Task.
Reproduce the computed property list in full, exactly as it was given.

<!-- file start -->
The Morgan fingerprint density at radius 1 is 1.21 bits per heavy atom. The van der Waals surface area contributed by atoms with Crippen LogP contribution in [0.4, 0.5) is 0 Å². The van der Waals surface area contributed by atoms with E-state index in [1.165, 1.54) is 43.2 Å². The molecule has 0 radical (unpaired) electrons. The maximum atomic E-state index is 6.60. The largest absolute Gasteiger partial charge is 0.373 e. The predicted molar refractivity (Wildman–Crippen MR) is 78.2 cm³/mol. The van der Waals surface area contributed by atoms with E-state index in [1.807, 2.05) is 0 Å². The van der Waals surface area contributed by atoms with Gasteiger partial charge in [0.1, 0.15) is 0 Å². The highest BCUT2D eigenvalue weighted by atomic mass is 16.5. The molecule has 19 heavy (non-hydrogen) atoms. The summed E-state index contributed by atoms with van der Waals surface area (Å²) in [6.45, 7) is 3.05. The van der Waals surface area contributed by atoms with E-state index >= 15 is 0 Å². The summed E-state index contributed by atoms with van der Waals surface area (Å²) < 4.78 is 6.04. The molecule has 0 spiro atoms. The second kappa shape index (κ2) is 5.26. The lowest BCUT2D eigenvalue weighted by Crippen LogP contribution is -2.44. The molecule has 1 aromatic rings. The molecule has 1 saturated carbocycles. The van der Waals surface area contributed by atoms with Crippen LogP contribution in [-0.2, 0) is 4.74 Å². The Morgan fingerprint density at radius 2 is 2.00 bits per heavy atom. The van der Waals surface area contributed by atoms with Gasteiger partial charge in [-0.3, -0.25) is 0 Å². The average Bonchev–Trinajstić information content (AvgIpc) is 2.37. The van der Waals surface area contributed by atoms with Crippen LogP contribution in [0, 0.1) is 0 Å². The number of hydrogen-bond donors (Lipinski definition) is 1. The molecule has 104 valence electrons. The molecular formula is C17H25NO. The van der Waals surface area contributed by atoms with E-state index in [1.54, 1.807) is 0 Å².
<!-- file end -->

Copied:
The Morgan fingerprint density at radius 1 is 1.21 bits per heavy atom. The van der Waals surface area contributed by atoms with Crippen LogP contribution in [0.4, 0.5) is 0 Å². The van der Waals surface area contributed by atoms with E-state index in [1.165, 1.54) is 43.2 Å². The molecule has 0 radical (unpaired) electrons. The maximum atomic E-state index is 6.60. The largest absolute Gasteiger partial charge is 0.373 e. The predicted molar refractivity (Wildman–Crippen MR) is 78.2 cm³/mol. The van der Waals surface area contributed by atoms with E-state index in [1.807, 2.05) is 0 Å². The van der Waals surface area contributed by atoms with Gasteiger partial charge in [0.1, 0.15) is 0 Å². The highest BCUT2D eigenvalue weighted by atomic mass is 16.5. The molecule has 19 heavy (non-hydrogen) atoms. The summed E-state index contributed by atoms with van der Waals surface area (Å²) in [6.45, 7) is 3.05. The van der Waals surface area contributed by atoms with E-state index >= 15 is 0 Å². The summed E-state index contributed by atoms with van der Waals surface area (Å²) < 4.78 is 6.04. The molecule has 0 spiro atoms. The second kappa shape index (κ2) is 5.26. The lowest BCUT2D eigenvalue weighted by Crippen LogP contribution is -2.44. The molecule has 1 aromatic rings. The molecule has 1 saturated carbocycles. The van der Waals surface area contributed by atoms with Crippen LogP contribution in [-0.2, 0) is 4.74 Å². The Morgan fingerprint density at radius 2 is 2.00 bits per heavy atom. The van der Waals surface area contributed by atoms with Gasteiger partial charge in [-0.3, -0.25) is 0 Å². The average Bonchev–Trinajstić information content (AvgIpc) is 2.37. The van der Waals surface area contributed by atoms with Crippen LogP contribution in [0, 0.1) is 0 Å². The number of hydrogen-bond donors (Lipinski definition) is 1. The molecule has 104 valence electrons. The molecular formula is C17H25NO. The van der Waals surface area contributed by atoms with E-state index in [1.54, 1.807) is 0 Å².